The immediate audience of the homilies, it should be noted, is neither the Christian Judaizers nor the Jews themselves but members of Chrysostom’s own congregation. His announced aim is to combat their complacency regarding the Judaizers. With dire threats of perdition, he urges his listeners to seek them out in their homes and to dissuade them from their foolish ways. But if loyal Christians are the audience of the sermons, the Judaizers are the targets of his wrath and the Jews its victims. His method is to turn the tables on these Judaizers, by likening the synagogue to a theater or a brothel rather than a place of power (I. 2-3). Better to die of illness, which he calls a martyr’s death, than to make use of Jewish charms and spells (VIII. 5-8).
Throughout the homilies, but especially in the first and last, his language is intemperate. At one or two points in the first homily he appears to pause, as if members of the audience had expressed dismay at his words, in order to justify his choice of words. ‘I know that some will condemn me for daring to say that the synagogue is no different from the theater….’ (I. 2). But he will not be deterred. The Jews have degenerated to the level of dogs. They are drunkards and gluttons. They beat their servants. They are ignorant of God. Their festivals are worthless and were proclaimed as such by the biblical prophets. Their synagogues are the dwelling places of demons. ‘If our way is true, as it is, theirs is fraudulent. I am not speaking of the Scriptures. Far from it. For they lead me to Christ. I am speaking of their present impurity and madness’ (I. 6). And by way of summing up: ‘What more can I say? Rapacity, greed, betrayal of the poor, thefts, keeping of taverns. The whole day would not suffice to tell of these things’ (I. 7).
What were the activities of these Judaizers that so outraged the eloquent presbyter? They attend the Jewish festivals and join in their fasts. They undergo circumcision. They observe the Sabbath. They honor the synagogue as a holy site. They make use of Jewish charms and spells as cures for diseases. They sleep in the synagogue at Daphne, a suburb of the city, for the purpose of receiving dream-revelations. In Chrysostom’s own words, they ‘have high regard for the Jews and think that their present way of life is holy’ (I. 3). Furthermore, the ‘sickness’ was not limited to a few. On numerous occasions Chrysostom speaks of them as many (polloi) and at one point warns his listeners not to announce the full number lest the reputation of the church suffer damage. …While he does not advocate the use of force against the Jews, he is not opposed to it as a means of recovering a fellow Christian from the fellowship of ‘the Christ killers’ (I. 4). At another point he admits that he has come to lust for combat against the Jews (VI. I),” John G. Gager, Origins of Anti-Semitism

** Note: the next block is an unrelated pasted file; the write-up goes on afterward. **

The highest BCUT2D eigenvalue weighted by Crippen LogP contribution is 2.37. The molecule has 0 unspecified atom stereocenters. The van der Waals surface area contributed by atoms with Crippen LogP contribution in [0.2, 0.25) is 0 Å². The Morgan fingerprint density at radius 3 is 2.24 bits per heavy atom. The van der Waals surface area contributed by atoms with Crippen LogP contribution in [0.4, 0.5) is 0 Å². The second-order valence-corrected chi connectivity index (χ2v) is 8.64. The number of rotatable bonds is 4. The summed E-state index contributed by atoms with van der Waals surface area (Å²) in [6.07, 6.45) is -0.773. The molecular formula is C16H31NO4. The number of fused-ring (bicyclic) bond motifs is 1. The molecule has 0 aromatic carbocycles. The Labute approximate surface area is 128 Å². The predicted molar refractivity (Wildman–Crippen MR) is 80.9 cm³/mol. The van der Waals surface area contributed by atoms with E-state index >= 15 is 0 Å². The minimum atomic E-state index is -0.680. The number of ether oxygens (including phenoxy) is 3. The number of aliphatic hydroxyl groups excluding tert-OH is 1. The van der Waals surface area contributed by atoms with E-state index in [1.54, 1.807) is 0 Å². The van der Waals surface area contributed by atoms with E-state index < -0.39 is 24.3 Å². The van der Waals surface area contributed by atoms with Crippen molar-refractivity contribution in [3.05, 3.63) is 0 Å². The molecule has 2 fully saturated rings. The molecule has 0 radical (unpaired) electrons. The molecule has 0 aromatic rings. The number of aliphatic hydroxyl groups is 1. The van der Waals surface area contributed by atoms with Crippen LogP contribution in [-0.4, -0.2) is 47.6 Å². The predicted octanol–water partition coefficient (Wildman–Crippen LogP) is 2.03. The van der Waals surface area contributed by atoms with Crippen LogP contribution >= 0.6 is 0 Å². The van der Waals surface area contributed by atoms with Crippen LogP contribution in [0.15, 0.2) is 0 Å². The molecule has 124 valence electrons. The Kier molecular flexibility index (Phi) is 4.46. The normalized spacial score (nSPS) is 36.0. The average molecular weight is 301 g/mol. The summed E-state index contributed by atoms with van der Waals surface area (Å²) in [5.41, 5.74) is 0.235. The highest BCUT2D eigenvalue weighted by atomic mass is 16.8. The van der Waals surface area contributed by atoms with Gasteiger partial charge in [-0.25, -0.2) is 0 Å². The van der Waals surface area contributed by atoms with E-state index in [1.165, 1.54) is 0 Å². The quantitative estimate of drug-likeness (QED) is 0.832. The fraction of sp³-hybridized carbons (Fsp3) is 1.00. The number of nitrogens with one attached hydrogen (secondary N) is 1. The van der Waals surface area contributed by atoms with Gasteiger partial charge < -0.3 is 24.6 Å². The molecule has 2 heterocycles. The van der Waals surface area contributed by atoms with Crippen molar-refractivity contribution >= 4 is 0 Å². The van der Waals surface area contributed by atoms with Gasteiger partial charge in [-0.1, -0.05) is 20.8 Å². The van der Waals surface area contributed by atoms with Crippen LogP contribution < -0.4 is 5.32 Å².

“IGNATIUS OF ANTIOCH…Turning from the Didascalia, dated between 200 and 250, and the sources of the Pseudo-Clementines, reaching perhaps as early as 200, to Ignatius, we arrive at Antioch in the first decade of the second century. In our discussion of John Chrysostom we have already discovered disputes at Antioch regarding Christians and the observance of the Mosaic commandments. With Ignatius we encounter once again a protest by an ecclesiastical leader against the observance of Jewish practices in that city by persons who regarded themselves as Christians. To be sure, the letters of Ignatius bear only indirectly on the city of Antioch. They were written during Ignatius’s forced journey toward martyrdom in Rome, and they address issues which he encountered in Christian communities along the way. The tone of several passages suggests that Ignatius was genuinely surprised by the Judaizers whom he encountered on his journey. In view of what we know about the previous and subsequent history of Christianity in Antioch, however, it seems unlikely that Ignatius was completely unfamiliar with the phenomenon of Christian Judaizers. Perhaps what surprised him was the discovery that they were not limited to Antioch! Two of Ignatius’s letters contain clear references to Judaizers. In Magnesians his warning ‘not to be led astray by strange doctrines or old tales which are without benefit (8.1)’ is directed at those who had been living according to some form of Judaism. The contrast between the Sabbath and the Lord’s Day in 9.1 may point to Sabbath observances. Finally in 10.3 he completes the picture, though adding no new information, by expostulating that ‘it is foolish to talk of Jesus Christ and to Judaize.’